How many teachers have thought “If that student would put as much effort into studying or completing assignments as he does finding ways to cheat, he wouldn’t need to cheat!” But there are a variety of reasons why students cheat in the first place, so being proactive in your exam creation efforts may be better focused in prevention strategies. The following tips were gathered with a focus on online exams, but could certainly be applied to paper-based, face-to-face exams as well.
Create multiple versions of exams so that students in the same class aren’t getting the same exam. If you are teaching two sections of the course, make sure students in each section are getting slightly different exams. Create new exams each semester so that exams don’t get passed around and shared by students who took your course in a previous semester.
Randomize the Questions
Change the order in which the questions are placed on the exam. Or better yet, create pools of potential questions that can be drawn from randomly, so students are getting completely different exams. You can also randomize the order in which answer options are displayed if you use multiple choice or true/false type questions.
Vary Question Type
Don’t rely solely on one question type. Incorporate a variety of types to get a better idea of student understanding. Consider creating a question using a video or audio clip. If for some reason your exam does get printed and copied, or screenshots are made of the questions, the question will be hard to capture if it is a video clip.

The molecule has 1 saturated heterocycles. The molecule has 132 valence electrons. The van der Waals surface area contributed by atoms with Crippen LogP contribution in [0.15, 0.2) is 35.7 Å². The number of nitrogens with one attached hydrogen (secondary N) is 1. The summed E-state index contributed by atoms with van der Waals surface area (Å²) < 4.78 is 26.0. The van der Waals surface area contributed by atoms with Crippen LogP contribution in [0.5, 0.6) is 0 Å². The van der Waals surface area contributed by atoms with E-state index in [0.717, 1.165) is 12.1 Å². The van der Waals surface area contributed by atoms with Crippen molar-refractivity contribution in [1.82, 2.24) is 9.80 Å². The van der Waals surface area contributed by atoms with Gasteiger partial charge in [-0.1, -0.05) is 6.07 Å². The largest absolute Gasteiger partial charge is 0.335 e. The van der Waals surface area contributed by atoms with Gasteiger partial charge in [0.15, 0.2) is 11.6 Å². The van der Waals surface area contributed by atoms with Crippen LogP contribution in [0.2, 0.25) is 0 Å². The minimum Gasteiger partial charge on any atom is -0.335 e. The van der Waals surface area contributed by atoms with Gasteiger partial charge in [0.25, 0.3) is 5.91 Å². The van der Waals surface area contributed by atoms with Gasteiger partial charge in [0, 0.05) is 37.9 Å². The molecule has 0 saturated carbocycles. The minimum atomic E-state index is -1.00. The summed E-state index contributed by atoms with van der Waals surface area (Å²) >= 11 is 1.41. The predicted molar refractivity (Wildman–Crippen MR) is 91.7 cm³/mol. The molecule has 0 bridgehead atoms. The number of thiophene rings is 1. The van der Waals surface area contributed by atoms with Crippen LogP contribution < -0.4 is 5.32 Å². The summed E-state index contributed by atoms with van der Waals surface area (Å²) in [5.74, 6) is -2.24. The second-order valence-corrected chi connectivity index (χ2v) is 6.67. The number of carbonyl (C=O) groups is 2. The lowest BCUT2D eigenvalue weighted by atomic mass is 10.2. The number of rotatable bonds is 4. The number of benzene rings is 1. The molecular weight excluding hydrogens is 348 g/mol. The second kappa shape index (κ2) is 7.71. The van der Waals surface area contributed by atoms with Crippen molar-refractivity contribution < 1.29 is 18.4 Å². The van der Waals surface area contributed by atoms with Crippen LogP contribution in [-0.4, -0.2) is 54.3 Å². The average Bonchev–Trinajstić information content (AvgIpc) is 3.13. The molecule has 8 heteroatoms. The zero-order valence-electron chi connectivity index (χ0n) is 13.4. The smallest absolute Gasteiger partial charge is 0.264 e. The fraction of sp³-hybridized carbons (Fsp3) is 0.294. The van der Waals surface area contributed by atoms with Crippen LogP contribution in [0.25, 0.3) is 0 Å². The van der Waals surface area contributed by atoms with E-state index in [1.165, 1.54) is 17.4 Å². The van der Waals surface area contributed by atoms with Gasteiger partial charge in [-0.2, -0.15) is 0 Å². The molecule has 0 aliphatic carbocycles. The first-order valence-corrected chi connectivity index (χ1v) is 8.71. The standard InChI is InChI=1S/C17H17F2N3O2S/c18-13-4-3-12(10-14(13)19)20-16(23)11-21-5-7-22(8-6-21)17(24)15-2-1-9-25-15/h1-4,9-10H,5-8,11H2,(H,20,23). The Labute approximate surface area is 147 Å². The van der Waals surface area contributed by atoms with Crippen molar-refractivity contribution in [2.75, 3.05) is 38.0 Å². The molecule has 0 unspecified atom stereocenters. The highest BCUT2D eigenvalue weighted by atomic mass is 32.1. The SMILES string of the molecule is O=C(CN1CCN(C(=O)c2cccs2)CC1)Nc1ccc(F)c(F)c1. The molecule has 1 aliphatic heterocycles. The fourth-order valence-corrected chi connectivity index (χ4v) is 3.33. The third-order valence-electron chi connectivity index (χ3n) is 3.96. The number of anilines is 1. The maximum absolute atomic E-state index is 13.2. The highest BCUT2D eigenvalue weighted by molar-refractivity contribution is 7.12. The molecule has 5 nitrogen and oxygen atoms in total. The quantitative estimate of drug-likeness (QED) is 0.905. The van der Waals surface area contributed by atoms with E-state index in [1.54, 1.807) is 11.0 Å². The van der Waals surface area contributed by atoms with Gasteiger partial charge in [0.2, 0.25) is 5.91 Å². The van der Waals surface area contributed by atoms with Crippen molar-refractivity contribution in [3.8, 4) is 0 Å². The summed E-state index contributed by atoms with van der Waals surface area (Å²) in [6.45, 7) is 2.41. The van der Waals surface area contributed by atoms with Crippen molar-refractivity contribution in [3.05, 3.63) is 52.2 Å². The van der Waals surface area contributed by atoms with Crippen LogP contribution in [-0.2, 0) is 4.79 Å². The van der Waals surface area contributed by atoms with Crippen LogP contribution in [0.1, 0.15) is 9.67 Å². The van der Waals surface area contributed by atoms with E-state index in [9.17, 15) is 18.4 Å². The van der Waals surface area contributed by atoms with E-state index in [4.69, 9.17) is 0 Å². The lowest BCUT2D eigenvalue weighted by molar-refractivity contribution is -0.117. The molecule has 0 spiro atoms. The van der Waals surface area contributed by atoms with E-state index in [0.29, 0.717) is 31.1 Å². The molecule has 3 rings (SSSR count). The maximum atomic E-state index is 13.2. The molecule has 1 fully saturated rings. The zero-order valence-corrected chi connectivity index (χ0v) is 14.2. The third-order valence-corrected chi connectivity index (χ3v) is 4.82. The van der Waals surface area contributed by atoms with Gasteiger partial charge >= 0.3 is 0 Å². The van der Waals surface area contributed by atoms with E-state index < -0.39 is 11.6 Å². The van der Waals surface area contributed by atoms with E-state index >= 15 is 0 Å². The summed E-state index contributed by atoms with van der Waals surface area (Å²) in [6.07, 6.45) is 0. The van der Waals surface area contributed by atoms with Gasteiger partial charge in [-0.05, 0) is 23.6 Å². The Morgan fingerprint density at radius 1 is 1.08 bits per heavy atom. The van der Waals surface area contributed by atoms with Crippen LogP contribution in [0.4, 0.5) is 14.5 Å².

- Create several different opportunities for assessment instead of relying solely on a mid-term and final.
- If you do use exams, administer more frequent, short exams and don’t rely on the results of one or two long unit exams.
- Pose questions that require higher order thinking and require understanding and mastery of material, rather than questions with rote answers.
- Ask students to answer questions using their personal experience or require examples from the “real-world” to support the question’s answer.
- Ask off-site students to find a proctor to monitor the exam. See UAF eLearning’s proctor process as an example. http://elearning.uaf.edu/students/exams/.
Change How You Assess
When it comes down to it, consider if your exams are really a good way to test students of their understanding. Would some kind of end of course or unit project show more understanding? How about if each student took responsibility for leading a discussion or “teaching” a lesson where a presentation was made to your and class? Is there another method that might prove a better assessment?